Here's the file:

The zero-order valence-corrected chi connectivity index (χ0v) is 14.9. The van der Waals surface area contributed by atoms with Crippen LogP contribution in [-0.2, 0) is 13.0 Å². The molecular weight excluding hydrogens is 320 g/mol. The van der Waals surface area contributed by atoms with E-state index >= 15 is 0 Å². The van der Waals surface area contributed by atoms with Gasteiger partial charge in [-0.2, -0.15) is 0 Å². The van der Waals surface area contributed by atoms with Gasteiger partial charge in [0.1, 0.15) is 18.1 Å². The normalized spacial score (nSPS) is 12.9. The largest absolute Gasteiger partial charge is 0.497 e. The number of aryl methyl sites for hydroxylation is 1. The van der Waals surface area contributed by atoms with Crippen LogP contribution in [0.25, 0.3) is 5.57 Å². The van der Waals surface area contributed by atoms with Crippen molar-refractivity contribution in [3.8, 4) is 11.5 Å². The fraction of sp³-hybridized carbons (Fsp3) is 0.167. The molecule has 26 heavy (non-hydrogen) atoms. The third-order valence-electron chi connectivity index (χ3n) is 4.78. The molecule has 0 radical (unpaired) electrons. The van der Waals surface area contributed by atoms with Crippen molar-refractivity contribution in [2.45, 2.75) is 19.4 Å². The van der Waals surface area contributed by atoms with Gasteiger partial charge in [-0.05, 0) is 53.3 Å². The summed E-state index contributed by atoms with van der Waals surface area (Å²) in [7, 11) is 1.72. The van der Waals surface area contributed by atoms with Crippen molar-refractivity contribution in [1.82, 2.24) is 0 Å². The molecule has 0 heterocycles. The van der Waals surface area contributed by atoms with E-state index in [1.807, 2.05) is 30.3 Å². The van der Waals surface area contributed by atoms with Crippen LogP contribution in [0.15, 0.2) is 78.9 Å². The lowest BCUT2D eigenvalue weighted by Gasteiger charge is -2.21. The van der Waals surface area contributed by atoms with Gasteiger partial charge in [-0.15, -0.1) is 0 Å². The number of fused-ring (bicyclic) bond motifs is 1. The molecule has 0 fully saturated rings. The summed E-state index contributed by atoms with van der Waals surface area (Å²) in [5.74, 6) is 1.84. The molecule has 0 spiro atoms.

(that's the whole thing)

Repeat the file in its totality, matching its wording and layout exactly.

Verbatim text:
The zero-order valence-corrected chi connectivity index (χ0v) is 14.9. The van der Waals surface area contributed by atoms with Crippen LogP contribution in [-0.2, 0) is 13.0 Å². The molecular weight excluding hydrogens is 320 g/mol. The van der Waals surface area contributed by atoms with E-state index >= 15 is 0 Å². The van der Waals surface area contributed by atoms with Gasteiger partial charge in [-0.2, -0.15) is 0 Å². The van der Waals surface area contributed by atoms with Gasteiger partial charge in [0.1, 0.15) is 18.1 Å². The normalized spacial score (nSPS) is 12.9. The largest absolute Gasteiger partial charge is 0.497 e. The number of aryl methyl sites for hydroxylation is 1. The van der Waals surface area contributed by atoms with Crippen LogP contribution in [0.25, 0.3) is 5.57 Å². The van der Waals surface area contributed by atoms with Crippen molar-refractivity contribution in [3.8, 4) is 11.5 Å². The fraction of sp³-hybridized carbons (Fsp3) is 0.167. The molecule has 26 heavy (non-hydrogen) atoms. The third-order valence-electron chi connectivity index (χ3n) is 4.78. The molecule has 0 radical (unpaired) electrons. The van der Waals surface area contributed by atoms with Crippen molar-refractivity contribution in [2.45, 2.75) is 19.4 Å². The van der Waals surface area contributed by atoms with Gasteiger partial charge in [-0.05, 0) is 53.3 Å². The summed E-state index contributed by atoms with van der Waals surface area (Å²) in [7, 11) is 1.72. The van der Waals surface area contributed by atoms with Crippen molar-refractivity contribution in [1.82, 2.24) is 0 Å². The molecule has 0 heterocycles. The van der Waals surface area contributed by atoms with E-state index in [1.807, 2.05) is 30.3 Å². The van der Waals surface area contributed by atoms with Crippen LogP contribution in [0.15, 0.2) is 78.9 Å². The lowest BCUT2D eigenvalue weighted by Gasteiger charge is -2.21. The van der Waals surface area contributed by atoms with Gasteiger partial charge in [-0.15, -0.1) is 0 Å². The number of fused-ring (bicyclic) bond motifs is 1. The molecule has 0 fully saturated rings. The summed E-state index contributed by atoms with van der Waals surface area (Å²) in [5.74, 6) is 1.84. The molecule has 0 spiro atoms.